Prevalence in medical patients

What is prevalence?
Prevalence represents the overall proportion of individuals in a population who have the disorder of interest. It is different from incidence, which represents only the new cases that have developed over a particular time period.

What is the evidence for the prevalence of PTSD in medical patients?

Moderate quality evidence finds the overall prevalence of PTSD in primary care settings (first-contact medical care centres) is around 12.5%. In critical illness survivors, the prevalence of PTSD diagnosis was around 20% between discharge from ICU and over 12 months post-discharge. Rates were highest within the first 3 months post-discharge. The prevalence of PTSD symptoms in critical illness survivors was between 25% and 44% up to 6 months post-ICU, with rates varying depending on the Impact of Event Scale score cut-off threshold. By 12 months, rates were between 17% and 34%.

The prevalence of PTSD diagnosis following a coronavirus infection was around 29-32%. Coronavirus infections included the severe acute respiratory syndrome (SARS), the Middle East respiratory syndrome (MERS), and the coronavirus disease 2019 (COVID-19). Rates of PTSD were higher in females than males, higher in healthcare workers, in people with a previous physical illness, in people with avascular necrosis, functional impairment, pain, and a sense of lack of control.

The prevalence of PTSD after a traumatic brain injury (TBI) was around 24%. Rates were highest in samples with more males, in samples with TBI rather than another physical injury, in military samples exposed to a blast rather than civilians exposed to a motor vehicle accident, and in studies from the USA. There were no differences in rates of PTSD between people with a mild or moderate/severe TBI.

The prevalence of PTSD after acute orthopaedic trauma was around 26.6% and the prevalence of both PTSD and depression was around 16.8%. Rates were higher in females than males with orthopaedic trauma, and in patients with lower extremity fractures (including pelvic) than upper extremity fractures.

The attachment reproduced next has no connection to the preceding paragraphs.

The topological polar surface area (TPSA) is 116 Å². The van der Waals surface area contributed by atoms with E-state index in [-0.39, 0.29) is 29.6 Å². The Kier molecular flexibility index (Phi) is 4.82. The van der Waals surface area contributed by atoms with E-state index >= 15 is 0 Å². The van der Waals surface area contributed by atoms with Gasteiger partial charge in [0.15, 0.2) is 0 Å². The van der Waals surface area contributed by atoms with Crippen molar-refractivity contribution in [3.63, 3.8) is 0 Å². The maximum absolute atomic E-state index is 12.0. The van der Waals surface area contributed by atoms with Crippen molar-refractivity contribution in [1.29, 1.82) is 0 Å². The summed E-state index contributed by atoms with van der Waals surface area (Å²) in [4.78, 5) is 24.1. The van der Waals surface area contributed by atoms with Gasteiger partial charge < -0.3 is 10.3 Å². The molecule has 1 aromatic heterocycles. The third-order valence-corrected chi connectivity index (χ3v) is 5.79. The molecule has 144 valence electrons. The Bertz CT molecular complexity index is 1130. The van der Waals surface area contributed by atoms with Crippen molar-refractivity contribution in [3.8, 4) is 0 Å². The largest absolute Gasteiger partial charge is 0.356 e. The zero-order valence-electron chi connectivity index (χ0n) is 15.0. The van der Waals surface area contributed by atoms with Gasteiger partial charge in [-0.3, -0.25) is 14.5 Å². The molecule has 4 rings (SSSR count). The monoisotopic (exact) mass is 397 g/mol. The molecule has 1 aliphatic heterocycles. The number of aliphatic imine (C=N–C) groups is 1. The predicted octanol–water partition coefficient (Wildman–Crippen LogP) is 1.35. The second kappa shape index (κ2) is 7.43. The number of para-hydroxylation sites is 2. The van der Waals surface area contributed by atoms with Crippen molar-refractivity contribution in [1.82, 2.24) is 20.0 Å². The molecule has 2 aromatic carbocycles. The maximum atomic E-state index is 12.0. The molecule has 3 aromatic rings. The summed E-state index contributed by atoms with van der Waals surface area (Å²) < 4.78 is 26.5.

In people with cancer, the current prevalence of PTSD was around 5-6% and lifetime prevalence was around 12-15%. After an acute coronary event, the prevalence of PTSD was around 12%, with rates of PTSD higher in studies using a screening instrument than a clinical diagnostic interview to assess PTSD. Within one year after a stroke or transient ischemic attack, the prevalence was around 23% and prevalence was 11% after one year. After a caesarean section, prevalence was around 10.7%, with rates higher after an emergency caesarean than after an elective caesarean. The prevalence of PTSD in HIV-positive women is around 30%, with rates proposed to be lower in HIV-positive men.

The prevalence of PTSD symptoms after a burn injury ranged from 3.3% to 35.1% at 1 month, 2.2% to 40% at 3 to 6 months, 9% to 45.2% within the year post-injury, and 6.7% to 25.4% more than 2 years later.

The prevalence of PTSD in people with chronic pain is around 9.7%. PTSD prevalence was highest in people with chronic widespread pain and headache, and lowest in people with back pain. Prevalence was higher in studies using self-reported PTSD symptoms than in studies using clinical interviews to assess PTSD.

The prevalence of PTSD after an injury in children is around 20.52%. Rates were highest in girls, in older children, and in children injured in hurricanes.

August 2021

Image: ©Kzenon – stock.adobe.com

Last updated at: 3:45 am, 4th August 2021
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